Hospital Infections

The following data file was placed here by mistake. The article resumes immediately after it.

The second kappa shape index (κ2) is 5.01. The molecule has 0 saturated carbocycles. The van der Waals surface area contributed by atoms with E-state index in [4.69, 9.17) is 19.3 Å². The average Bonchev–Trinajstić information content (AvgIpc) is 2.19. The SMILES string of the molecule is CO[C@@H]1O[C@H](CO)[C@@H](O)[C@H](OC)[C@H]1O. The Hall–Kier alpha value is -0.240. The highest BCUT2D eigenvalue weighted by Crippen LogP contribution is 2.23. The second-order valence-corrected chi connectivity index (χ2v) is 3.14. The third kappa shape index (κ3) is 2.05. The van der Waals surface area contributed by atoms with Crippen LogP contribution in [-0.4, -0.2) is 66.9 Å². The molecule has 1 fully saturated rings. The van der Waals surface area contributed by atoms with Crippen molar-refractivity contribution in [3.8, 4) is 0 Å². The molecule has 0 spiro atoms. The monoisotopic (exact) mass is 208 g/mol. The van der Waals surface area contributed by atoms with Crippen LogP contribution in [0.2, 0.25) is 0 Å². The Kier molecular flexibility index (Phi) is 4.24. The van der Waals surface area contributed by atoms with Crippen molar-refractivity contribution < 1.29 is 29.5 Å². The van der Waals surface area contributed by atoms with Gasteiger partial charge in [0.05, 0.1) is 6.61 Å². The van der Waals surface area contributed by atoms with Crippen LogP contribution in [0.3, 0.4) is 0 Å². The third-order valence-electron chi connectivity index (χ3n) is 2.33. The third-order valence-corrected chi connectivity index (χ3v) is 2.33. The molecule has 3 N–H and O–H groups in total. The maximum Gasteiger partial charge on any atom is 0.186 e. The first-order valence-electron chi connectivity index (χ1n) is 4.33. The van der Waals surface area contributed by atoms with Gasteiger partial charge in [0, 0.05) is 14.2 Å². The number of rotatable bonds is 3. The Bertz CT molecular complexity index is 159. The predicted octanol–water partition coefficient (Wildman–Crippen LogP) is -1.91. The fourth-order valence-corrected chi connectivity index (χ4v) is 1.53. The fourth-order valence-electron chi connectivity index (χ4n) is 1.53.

Hospital InfectionsTotal Quality ManagementANEST 401 ـــــــــــــــــــــــــــــــــــــــــــــــــــــــــــــــــــــــــــــــــ Name: Albatool Ali Aladinan ID: 2180005269 Jeelan Sajer Alenazi ID: 2180003391 Rana Amer Alzeggaf ID: 2180001500 Aldanah Hamad Almarri ID: 2170000638 Instructor: Dr. Bashar Alzghoul Date of submission: 1-12-2019 ContentsIntroduction 3Case study 4Causes of hospital infections1- Patient factor 52- Equipment factors 63- Environment factors74- Staff factor 7 5- Financial factors 86- Practice factors 9SolutionsSolutions for Patient factor 9Solutions for Equipment factorsSolutions for Environment factors: 10Solutions for Staff factorSolutions for Practice factors 11Conclusions 12References 13Introduction Hospital infections are the main source of morbidity and mortality in the hospital environment, and they do not have a link with the original illness that causes the patients to come to the hospital. The infection caused by micro-organisms such as bacteria, viruses, fungi or parasites. In addition, Infection is spread to the patient in the clinical environment in different ways mainly through person-to-person contact. This includes unclean hands, air droplets. Medical instruments such as catheters, lung machines and medical equipment that use from patient to another patient without sterilization providing a way for pathogens. There are many types of hospital infractions and the most common types are bloodstream infection, urinary tract infection, wound infection, pneumonia (lung infection). Another thing, hospitals housing a huge amount of people who are sick and already have weak immune systems so that will increase the rate of infection if the hospital does not have proper infection control procedures and policies. Furthermore, hospital infections increase the period of stay in the hospital, antibiotic-resistant, health care costs, and unnecessary deaths. Hospital-acquired infection (HAI), also known as a nosocomial infection, is an infection that is acquired in a hospital or other health care facility. [1] Infection is spread to the patients in the clinical setting by various means such as health care staff, equipment, environment, and patients. They spread infections by transmission in various ways. First of all, contact transmission, which is divided into two subgroups: direct-contact transmission and indirect-contact transmission. Direct contact transmission occurs when there is physical contact between an infected person and a healthy person. Indirect contact transmission occurs when there is no direct human-to-human contact, transmitted by mites, fleas, ticks, rodents or dogs. [2] Secondly, droplet transmissions, such as coughing, sneezing, talking and during the performance of specific operations, like bronchoscopy. Additionally, airborne transmission, transmit microorganisms include Legionella, Mycobacterium tuberculosis, the rubeola, and varicella viruses. As well, common vehicle transmission such as food, water, medications, devices, and equipment. Also, Vector born transmission, for examples, mosquitoes, flies, rats, and other vermin transmit microorganisms.A study was done by Madani (2002) in King Abdulaziz University Hospital in Jeddah, Saudi Arabia to research MRSA commonness during the time of 1998. Staphylococcus aureus was distinguished secludes from patients in around 292 examples; out of them 111 examples were MRSA (38%). About 74.8% of these secludes were from nosocomial contaminations cases. Additionally, from all the clinic regions, the most noteworthy was the therapeutic ward (27%), at that point 20.7% was for both medicinal and careful wards for pediatrics. At that point, different zones were as pursue; 18% for outpatient division, 17.1% for grown-up careful ward, 17.1% escalated care units. The past outcomes recommend that MRSA contamination is expanding in the emergency clinic as the staying scene, so the requirement for control measures for MRSA spread counteractive action must be set up and actualized.A forthcoming report done in Taif, Saudi Arabia during the time of 2004, at the Al Hada Armed Forces Hospital which analyzed all medical clinic patients; demonstrated that the quantity of patients who created contaminations in the emergency clinic was 1382 patient. Nosocomial disease represented 668 of the cases with a level of 48.3%, while the rest of the cases 714 (51.7%) represented network obtained contamination. In this way, the pace of nosocomial contaminations was about 4.98%. MRSA was found to have the most elevated rate (31.8%), proposing it as the commonest nosocomial pathogen. Another partner study done in the emergency unit neonates in Abha General Hospital in 2010 centered in estimating nosocomial contamination event and the hazard factors. From the 401 neonates which stayed in the unit for 48 hours, 77 neonates created diseases. The principle three diseases were; pneumonia (50.0%), essential circulation system (40.9%) and skin and delicate tissues (6.5%). Nosocomial contamination expanded the danger of neonates biting the dust multiple times than neonates free on disease.The nasal carriage of MRSA among the human services laborers still speaks to an issue that must be managed and tended to. The most endemic regions inside the clinics incorporate; nursery, maternity, pediatric, restorative, medical procedure, serious consideration units. Studies are done to examine the level of nasal carriage among the social insurance laborers in emergency clinics and from patients’ injuries and consumes since 1990 till now. Causes of hospital infectionsHospital infections are a major cause of mortality and morbidity. Infection prevention start with identifying the causes then solving them, Measures of infection control include patient, equipment, staff, and environment, practice, and finance factors. Identifying the possible causes will help detecting and control them.1- Patient factor Risk of infection can be contributed by patient factors, immunity, length of stay, age, and hygiene, can determine the patients risk of infections.1.1 poor hygienePoor hygiene practices can be largely responsible for transmitting infection, Poor personal hygiene practices can help the transmission of disease. Transmission could be directly by person contact. Or indirectly by the contact with infected people food, or belongings 1.2 low immunityThe frequency and the intensity of an infection depends particularly on the patient immune system, infection or illness of low immune system patient might be harder to treat. Weak immune system Infections usually involve pneumonia, meningitis, bronchitis, and skin infections.1.3 being near infected personViruses and infection can spread between people through close contact. Or through droplets expelled into the air through coughing or sneezing.1.4 ageAging declines immunity which increase vulnerability to infection, especially infections of certain organ systems such as lung infection.2- Equipment factorsInfection of high touch Equipment is one of the main reasons of transmitting pathogens in the hospital setting.2.1 Catheter InfectionsIn most surgeries a catheter is placed in the patient’s bladder as an outlet for urine during a procedure. The catheter increases the risk of urinary tract infection (UTA) which is the most common type of HAIs.2.2 hospital policyHospital policies differ from one another. Some guidance leaves it up to the hospital how frequently Medical Equipment should be cleaned. But without a present of a process that guarantee the performance of the policies, workers may neglect cleaning.2.3 Not cleaning equipmentNot cleaning equipment between settings in the needed frequency can be a major cause of infections.2.4 cleaning dutiesSetting the responsibilities for cleaning can be a problem, but everyone should be held accountable for cleaning the equipment they took into the room.3- Environment factors:Hospitals environment is a significant source of healthcare-associated infections. Exposures to environmental pathogens promote developing infections with significant morbidity and mortality.3.1 Environmental Surfaces in Patient Care AreasHigh touch surfaces in the hospital environment, such as bed or carts, are constantly exposed to pathogens. If not cleaned appropriately, pathogens can stay active for months, increasing the risk of transmitting infections to patients.3.2 Airborne microorganismsAirborne bacteria and virus can be produced by not only people but also environmental sources. Hospital air system can assist the spread of infection throughout the hospital.3.3 Waterborne MicroorganismsHospital water system can be a microorganism reservoir. Such as Pseudomonas aeruginosa, and Legionella pneumophila, which are common healthcare associated infections. [3]3.4 Lack of standards and guidanceSuch as inadequate ventilation in operating rooms, and poor water quality in dialysis. Can result in harmful outcomes in the patient.4- Staff factorIn addition to polluted equipment, outside environment, and infected patient, Health care providers can also spread infection.4.1 poor trainingMany healthcare providers receive little or no training for what they are supposed to be doing, including poor cleaning practices, or misuse of equipment.4.2 lack of Personal Protective Equipment useRegardless of the many suggestion in various guidelines, healthcare workers still display weak PPE use. Lack of Personal Protective Equipment can be due to:Not enough timeSpeculation that the usage of PPE conflicts with performing the job.Physical discomfortUnavailability or inaccessibility of PPE 4.3 unawarenessThe unawareness of the staff about how their hands, clothes, and equipment, can be polluted with pathogens that eventually get transmitted to the patients.5- Financial factorsThe hospital finance can determine the quality of healthcare, length of stay, and providing proper equipment to improve patient safety.5.1 Not enough equipmentPatient’s life is put in jeopardy when the hospital is lacking essential medical equipment for crucial cases.5.2 poor quality performanceGood Payment will improve patient outcomes. While underpaying workers can be a reason for poor performance.5.3 lack of workersStaff shortages in healthcare is a huge problem that makes providing patient care a very exhausting task. Unfilled job positions can contribute in increasing the risk of hospital infection.6- Practice factors6.1 improper use of antibioticsSome microorganism that previously reacted quickly and positively to antibiotics, have developed a resistance against them. Due to improper usage of antibiotics. This can lead to even more serious infections such as pneumonia, which is the most common hospital acquired infection.6.2 poor infection controlInfection control is a fundamental aspect in health care. In newly evolving countries like India, it is under recognized and under supported in most hospitals. Which put health care providers as well as patients at risk of infection. [4]6.3 Poor managementNot establishing infection control guidelines or neglecting the enforcement of policies and not holing workers accountable for their poor performance.Solutions1- Patient factor 1.1 poor hygiene One of the most important way to prevent the spread of infection is by practicing good hygiene, including washing hands regularly, especially after contact with an infected person, or high touch surfaces.1.2 low immunity Some precautions for People with weak immune system to minimize their chances of developing infections is to avoid close contact with ill people, and get the recommended vaccine and stay informed with their vaccinations.1.3 being near infected personAvoid being too close to infected or ill person to prevent contagion until the illness cure. 2- Equipment factors2.1 Catheter InfectionsFor prevention, urinary catheter should only be used when necessary and immediately removed when not required, and Perform a good hygiene before contact with the catheter.2.2 hospital policyProcess that guarantee the performance of the policies should be present and applied, to restrain workers from neglecting cleaning.2.3 Not cleaning equipmentSetting guidelines for cleaning in the needed areas and frequency, to Ensure Equipment Cleanliness, in addition to Education, and training of the staff.2.4 cleaning dutiesSetting the responsibilities and holding people accountable for cleaning the equipment they took into the room.3- Environment factors:3.1 Environmental Surfaces in Patient Care AreasHigh touch surfaces in the hospital should be cleaned appropriately between each setting.3.2 Airborne microorganismsUnder some conditions the patient should be transferred to an isolation room that has a negative pressure and contain airborne within the room, to prevent spread of infection to other people.3.4 Lack of standards and guidanceEstablishing standards and following guidelines in ventilation, lighting, water quality, and other process throughout the hospital.4- Staff factor4.1 poor trainingProvide training to healthcare workers and direct them on what they are supposed to do, and provide instruction for proper equipment use.4.2 lack of Personal Protective Equipment useFollowing guidelines for PPE application including respiratory, Head, Eye, Skin, Hand, and Foot protection, and training employees to establish proper use of PPE, and ensuring availability of all Protective Equipment.5- Practice factors5.1 improper use of antibioticsAntibiotics should only be used when prescribed by a doctor. And should be taken in the required dosage and time. And not quitting antibiotic treatment before completing the course to prevent antibiotic resistance.5.2 poor infection controlSupporting the Infection control aspect to prevent the spread of infections within the hospital settings. And provide Training courses to educate workers about their responsibility for infection prevention.ConclusionsIn conclusions, Hospital infections are a major cause of mortality and morbidity. To detect and control the Hospital infections we should Identifying the possible causes. In addition, Hospital infections occur due to many causes such as Patient factor, Equipment factors, Environment factors, Staff factor, financial factors and Practice factors. Risk of infection can be contributed by patient factors, immunity, length of stay, age, and hygiene, can determine the patients risk of infections. Equipment factors is one of the main reasons of transmitting pathogens in the hospital setting and the possible cause are Catheter Infections, hospital policy, Not cleaning equipment. Environment factors is a significant source of healthcare-associated infections. Exposures to environmental pathogens promote developing infections with significant morbidity and mortality. In addition to polluted equipment, outside environment, and infected patient, Health care providers can also spread infection by poor training, lack of Personal Protective Equipment use, unawareness. Financial factors the hospital finance can determine the quality of healthcare, length of stay, and providing proper equipment to improve patient safety. Practice factors such as improper use of antibiotics, poor infection control, and Poor management. For instance, to avoid Hospital infections we should find solution for every factor. The possible solutions for patient factors is to practice good hygiene, including washing hands regularly, especially after contact with an infected person, or high touch surfaces. Equipment factors for prevention, urinary catheter should only be used when necessary and immediately removed when not required, and perform a good hygiene before contact with the catheter. Policies should be present and applied, to restrain workers from neglecting cleaning. Setting guidelines for cleaning in the needed areas and frequency, to Ensure Equipment Cleanliness, in addition to Education, and training of the staff. Also the possible solution for Environment factors is by Establishing standards and following guidelines in ventilation, lighting, water quality, and other process throughout the hospital. High touch surfaces in the hospital should be cleaned appropriately between each setting. And Supporting the Infection control aspect to prevent the spread of infections within the hospital settings.Reference1- Centers for Disease Control and Prevention. (2016). HAI data and statistics. Healthcare-associated infections. CDC.2- Mossong, J., Hens, N., Jit, M., Beutels, P., Auranen, K., Mikolajczyk, Heijne, J. (2008). Social contacts and mixing patterns relevant to the spread of infectious diseases.PLoS medicine, 5(3), e74.3- U.S. Department of Health and Human Services Centers for Disease Control and Prevention (CDC). (2003). Guidelines for Environmental Infection Control in Health-Care Facilities. Retrieved from: https://www.cdc.gov/infectioncontrol/pdf/guidelines/environmental-guidelines-P.pdf4- Minhas, S., Kotwal, A., & Singh, M. (2011). Infection Control in Health Care Facilities. Medical Journal Armed Forces India, 67(1), 7–8. https://doi.org/10.1016/s0377-1237(11)80003-1